Tom O’Dell Smith, the Republican candidate for the 86th district state representative, made a Facebook post on Wednesday in response to our “You Asked” article that was published Tuesday detailing the issue of his felony conviction and eligibility for public office.
Smith posted an official government document that exonerated him from his felony and thus makes him eligible to run for office.
The Times-Tribune had earlier requested the document – a Governor’s civil rights restoration proclamation — from the Secretary of State’s Office as well as other state and federal departments, and all reported no such documentation could be found.
In an attempt to give Smith the opportunity to respond to the question, a reporter had also reached out to Smith and a member of his campaign team multiple times, noting that we wanted to talk about the 1990 case.
In Smith’s Facebook post he said he gave The Times-Tribune an interview before the election and “the writer decided not to print it, but instead printed about a 30-year old event in my life that I went through.”
He later added that “after what took place in their first article, I have no plans on any further communication.”
The Times-Tribune did print the article he is referring to, in the June 16 edition of the newspaper - “Tom O’Dell Smith feels he could hit the ground running with his years of experience”.
That article was Smith’s responses to a standard set of questions that we asked each candidate.
We wanted to give Smith a fair opportunity to address his platform and qualifications, as we did each candidate, without mention of his past if he didn’t want to address it.
Smith’s previous felony conviction, though, needed to be addressed.
We wanted to do an article about individuals convicted of crimes and restoration of their voting rights and/or their eligibility to run for office.
The article was going to mention other candidates running for office who currently have charges against them.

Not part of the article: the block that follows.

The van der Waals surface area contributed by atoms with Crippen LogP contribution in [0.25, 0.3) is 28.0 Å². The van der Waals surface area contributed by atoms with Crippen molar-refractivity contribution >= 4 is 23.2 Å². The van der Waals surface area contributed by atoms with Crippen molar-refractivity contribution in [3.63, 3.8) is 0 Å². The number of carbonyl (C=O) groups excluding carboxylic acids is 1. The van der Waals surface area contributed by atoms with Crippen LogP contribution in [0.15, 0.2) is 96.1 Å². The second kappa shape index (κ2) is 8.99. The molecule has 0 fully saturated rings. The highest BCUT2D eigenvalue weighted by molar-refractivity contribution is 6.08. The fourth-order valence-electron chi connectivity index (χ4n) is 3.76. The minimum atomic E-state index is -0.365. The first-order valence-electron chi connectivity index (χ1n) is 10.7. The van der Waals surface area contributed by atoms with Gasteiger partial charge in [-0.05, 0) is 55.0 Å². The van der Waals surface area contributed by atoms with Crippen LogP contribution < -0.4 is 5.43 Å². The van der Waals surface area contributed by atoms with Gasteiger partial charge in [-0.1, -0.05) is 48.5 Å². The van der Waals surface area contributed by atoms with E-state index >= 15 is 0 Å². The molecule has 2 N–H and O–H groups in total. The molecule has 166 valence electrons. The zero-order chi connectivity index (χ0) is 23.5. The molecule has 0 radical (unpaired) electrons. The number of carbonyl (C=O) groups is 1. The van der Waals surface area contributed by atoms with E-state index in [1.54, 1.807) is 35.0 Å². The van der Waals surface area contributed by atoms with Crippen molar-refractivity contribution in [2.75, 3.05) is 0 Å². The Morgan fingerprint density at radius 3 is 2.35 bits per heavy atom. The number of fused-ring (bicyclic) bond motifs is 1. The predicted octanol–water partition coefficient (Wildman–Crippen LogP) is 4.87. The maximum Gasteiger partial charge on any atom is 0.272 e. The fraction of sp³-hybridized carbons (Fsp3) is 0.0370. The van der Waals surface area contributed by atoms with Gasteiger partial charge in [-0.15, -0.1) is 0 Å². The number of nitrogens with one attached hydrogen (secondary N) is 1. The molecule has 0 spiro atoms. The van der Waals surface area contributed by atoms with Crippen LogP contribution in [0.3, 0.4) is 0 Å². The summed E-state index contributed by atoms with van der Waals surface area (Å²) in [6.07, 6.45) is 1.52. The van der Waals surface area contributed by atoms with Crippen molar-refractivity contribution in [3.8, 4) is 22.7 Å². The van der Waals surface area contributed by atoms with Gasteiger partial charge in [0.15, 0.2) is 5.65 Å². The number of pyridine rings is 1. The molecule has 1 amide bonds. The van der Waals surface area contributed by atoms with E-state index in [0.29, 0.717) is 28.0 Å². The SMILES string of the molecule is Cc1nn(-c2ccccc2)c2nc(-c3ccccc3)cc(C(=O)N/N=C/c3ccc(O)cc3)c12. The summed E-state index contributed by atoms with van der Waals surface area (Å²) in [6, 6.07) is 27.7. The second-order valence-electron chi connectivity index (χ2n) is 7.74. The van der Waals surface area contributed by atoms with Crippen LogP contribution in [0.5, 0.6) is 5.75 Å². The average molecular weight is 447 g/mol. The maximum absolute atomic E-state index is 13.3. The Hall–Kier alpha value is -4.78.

Since those candidates have not been convicted, their court proceedings are still occurring, and neither were on the primary ballot, we focused on the candidate that had been convicted: Smith.
The Times-Tribune reached out to Smith telling him that we wanted to talk about the case in the 1990s, to which we never received a response.
After we printed that article “State rep. candidate was previously charged with extortion while in office” on June 20, which was the second article we had written about Smith, our readers asked us how he was able to run for office after his conviction. We started our search for the answer.
“You Asked” documented the offices and departments we contacted trying to search for the answer, which included the Secretary of State’s Office. Eventually, that office was able to locate the civil rights proclamation after The Times-Tribune provided a copy of the document Smith shared on his Facebook page.
When I saw Smith’s Facebook post on Thursday, I commented on his page and included the link to the first story we ran on June 16 — the one that Smith said we did not print — in hopes that we could address the miscommunication.
His daughter, Ashlee Valentine, said they did see the first story online, but not in the print newspaper. I explained it had run in the June 16 edition.
She described our second article was a “hit” piece. Again we had reached out to Smith to give him a chance to respond to questions about the case prior to running that second article, but he did not respond.
In the midst of communicating with Valentine in the comment section of Smith’s Facebook post, my comment was deleted. I reposted another comment with the link to the first article again and was blocked from his Facebook page after that so I can no longer see the post or where it was shared.
The Times-Tribune has now posted a story with the civil rights proclamation information after we were able to confirm it Thursday.
We have been transparent in our ongoing coverage of this story. I hope that Smith will address his soon-to-be constituents through our newspaper and will respond to our attempts to communicate in the future.